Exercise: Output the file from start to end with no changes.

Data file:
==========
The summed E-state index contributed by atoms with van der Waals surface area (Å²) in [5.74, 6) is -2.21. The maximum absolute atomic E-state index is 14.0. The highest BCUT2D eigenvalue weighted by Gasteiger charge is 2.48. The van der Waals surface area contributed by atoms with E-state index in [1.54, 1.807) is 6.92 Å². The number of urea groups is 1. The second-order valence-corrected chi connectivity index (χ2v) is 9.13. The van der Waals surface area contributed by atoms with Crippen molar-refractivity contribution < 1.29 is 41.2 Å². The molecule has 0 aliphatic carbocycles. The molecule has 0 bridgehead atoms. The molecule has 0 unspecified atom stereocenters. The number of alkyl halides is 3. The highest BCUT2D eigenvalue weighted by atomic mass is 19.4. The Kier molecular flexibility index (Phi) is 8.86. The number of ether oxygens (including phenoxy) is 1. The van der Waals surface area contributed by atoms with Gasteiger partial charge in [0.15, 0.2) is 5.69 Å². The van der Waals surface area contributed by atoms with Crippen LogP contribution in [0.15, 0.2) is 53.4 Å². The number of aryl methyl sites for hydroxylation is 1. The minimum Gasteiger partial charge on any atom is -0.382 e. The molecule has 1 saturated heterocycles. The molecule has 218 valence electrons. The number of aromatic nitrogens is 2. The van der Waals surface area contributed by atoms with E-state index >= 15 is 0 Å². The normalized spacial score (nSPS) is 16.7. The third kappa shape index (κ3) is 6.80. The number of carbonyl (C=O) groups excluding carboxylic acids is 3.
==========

The summed E-state index contributed by atoms with van der Waals surface area (Å²) in [5.74, 6) is -2.21. The maximum absolute atomic E-state index is 14.0. The highest BCUT2D eigenvalue weighted by Gasteiger charge is 2.48. The van der Waals surface area contributed by atoms with E-state index in [1.54, 1.807) is 6.92 Å². The number of urea groups is 1. The second-order valence-corrected chi connectivity index (χ2v) is 9.13. The van der Waals surface area contributed by atoms with Crippen molar-refractivity contribution < 1.29 is 41.2 Å². The molecule has 0 aliphatic carbocycles. The molecule has 0 bridgehead atoms. The molecule has 0 unspecified atom stereocenters. The number of alkyl halides is 3. The highest BCUT2D eigenvalue weighted by atomic mass is 19.4. The Kier molecular flexibility index (Phi) is 8.86. The number of ether oxygens (including phenoxy) is 1. The van der Waals surface area contributed by atoms with Gasteiger partial charge in [0.15, 0.2) is 5.69 Å². The van der Waals surface area contributed by atoms with Crippen LogP contribution in [0.15, 0.2) is 53.4 Å². The number of aryl methyl sites for hydroxylation is 1. The minimum Gasteiger partial charge on any atom is -0.382 e. The molecule has 1 saturated heterocycles. The molecule has 218 valence electrons. The number of aromatic nitrogens is 2. The van der Waals surface area contributed by atoms with E-state index >= 15 is 0 Å². The normalized spacial score (nSPS) is 16.7. The third kappa shape index (κ3) is 6.80. The number of carbonyl (C=O) groups excluding carboxylic acids is 3.